Transnet board goes after fleeced billions
TRANSNET has embarked on a programme to recover excess funds paid to original equipment manufacturers (OEMs) and transactional advisers in the ill-fated tender to acquire 1 064 locomotives during fired chief executive Siyabonga Gama’s tenure.
Transnet board chairperson Popo Molefe told Business Report in an interview that the recovery formed part of the clean-up campaign to recoup monies paid when the transaction grew from the original estimate of R45 billion to R54 billion.
Molefe said among the targeted companies was Regiments Capital, a firm suspected of leading the fleecing of the utility.
He said he hoped the appointment of acting chief executive Tau Morwe on Monday would lead the utility into “getting to the cream” of the funds paid above the realistic amount.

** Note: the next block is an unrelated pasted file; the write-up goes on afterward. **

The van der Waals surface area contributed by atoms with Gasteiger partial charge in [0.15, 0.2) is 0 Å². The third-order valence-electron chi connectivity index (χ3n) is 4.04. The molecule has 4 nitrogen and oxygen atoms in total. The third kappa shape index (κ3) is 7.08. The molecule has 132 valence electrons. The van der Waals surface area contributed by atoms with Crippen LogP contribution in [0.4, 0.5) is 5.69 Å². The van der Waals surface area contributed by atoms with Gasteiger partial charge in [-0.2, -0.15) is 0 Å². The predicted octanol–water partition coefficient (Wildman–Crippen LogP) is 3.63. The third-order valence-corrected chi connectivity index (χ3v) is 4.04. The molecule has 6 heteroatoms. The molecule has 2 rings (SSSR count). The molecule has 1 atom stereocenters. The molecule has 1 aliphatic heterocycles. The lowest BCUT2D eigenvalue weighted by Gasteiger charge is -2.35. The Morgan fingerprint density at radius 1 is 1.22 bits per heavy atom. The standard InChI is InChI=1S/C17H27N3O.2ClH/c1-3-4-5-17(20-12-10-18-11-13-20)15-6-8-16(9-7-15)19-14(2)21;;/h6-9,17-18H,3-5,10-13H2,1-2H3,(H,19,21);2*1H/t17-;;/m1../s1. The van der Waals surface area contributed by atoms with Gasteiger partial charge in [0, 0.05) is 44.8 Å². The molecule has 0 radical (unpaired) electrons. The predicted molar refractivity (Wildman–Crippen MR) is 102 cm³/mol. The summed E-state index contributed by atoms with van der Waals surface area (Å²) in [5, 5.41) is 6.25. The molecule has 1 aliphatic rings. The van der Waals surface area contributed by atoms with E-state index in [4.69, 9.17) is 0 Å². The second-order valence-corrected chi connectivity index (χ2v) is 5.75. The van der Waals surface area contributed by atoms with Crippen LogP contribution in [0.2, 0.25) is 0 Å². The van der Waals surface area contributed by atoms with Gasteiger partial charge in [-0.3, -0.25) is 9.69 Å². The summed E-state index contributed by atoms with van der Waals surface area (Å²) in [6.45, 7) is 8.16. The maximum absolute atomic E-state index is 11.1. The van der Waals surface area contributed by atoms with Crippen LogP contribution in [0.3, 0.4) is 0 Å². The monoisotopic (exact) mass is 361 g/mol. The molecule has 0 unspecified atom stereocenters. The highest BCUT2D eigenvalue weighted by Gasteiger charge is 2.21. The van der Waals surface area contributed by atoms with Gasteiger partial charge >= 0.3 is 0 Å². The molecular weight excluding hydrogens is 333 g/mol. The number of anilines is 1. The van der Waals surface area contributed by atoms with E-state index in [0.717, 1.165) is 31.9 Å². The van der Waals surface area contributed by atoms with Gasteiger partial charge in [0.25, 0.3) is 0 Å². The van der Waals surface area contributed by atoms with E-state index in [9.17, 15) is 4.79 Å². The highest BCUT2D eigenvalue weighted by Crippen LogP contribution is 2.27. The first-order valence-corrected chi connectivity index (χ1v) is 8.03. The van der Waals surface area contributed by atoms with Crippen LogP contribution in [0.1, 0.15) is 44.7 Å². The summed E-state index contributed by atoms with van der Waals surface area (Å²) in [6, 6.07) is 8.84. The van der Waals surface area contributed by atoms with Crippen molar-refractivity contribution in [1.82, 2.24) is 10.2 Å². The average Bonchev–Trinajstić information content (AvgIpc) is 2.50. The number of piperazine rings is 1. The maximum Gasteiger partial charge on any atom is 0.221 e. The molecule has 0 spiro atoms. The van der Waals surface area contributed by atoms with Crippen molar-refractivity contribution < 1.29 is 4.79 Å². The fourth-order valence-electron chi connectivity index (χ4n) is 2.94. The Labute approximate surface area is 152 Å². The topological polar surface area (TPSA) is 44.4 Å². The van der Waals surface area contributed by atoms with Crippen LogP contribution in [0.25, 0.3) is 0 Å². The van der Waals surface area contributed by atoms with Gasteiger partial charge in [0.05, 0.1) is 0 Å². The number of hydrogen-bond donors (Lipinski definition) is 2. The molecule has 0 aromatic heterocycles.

“We will soon have a workshop with our lawyers to look at the various options open to us, what remedial actions we have to take in respect of losses by the business and what legal processes need to be undertaken,” he said.
Molefe acknowledged that the OEM contracts could not be cut willy-nilly because of legal contractual obligations but added that Transnet was looking to recover the funds in addition to implementing recommendations of the various forensic findings on implicated executives.
He said only General Electric delivered the full quota of 232 diesel locomotives while others, including China South Rail, delivered 190 of 369 locomotives, Bombardier Transport 27 out of 240, while China North Rail delivered 21 of 233 diesel units expected.
Molefe blamed Transnet’s previous management for flouting procedure by sending manufacturers to work from locations that neither had adequate facilities nor a skills base to produce the required locomotives over the stipulated period.
He said that going forward Transnet would commit itself to realistic amounts set out initially and not the inflated amounts.
“There are also issues of local content, the requirements of the Department of Trade and Industry and South African Bureau of Standards which were not met,” he said. ― IOL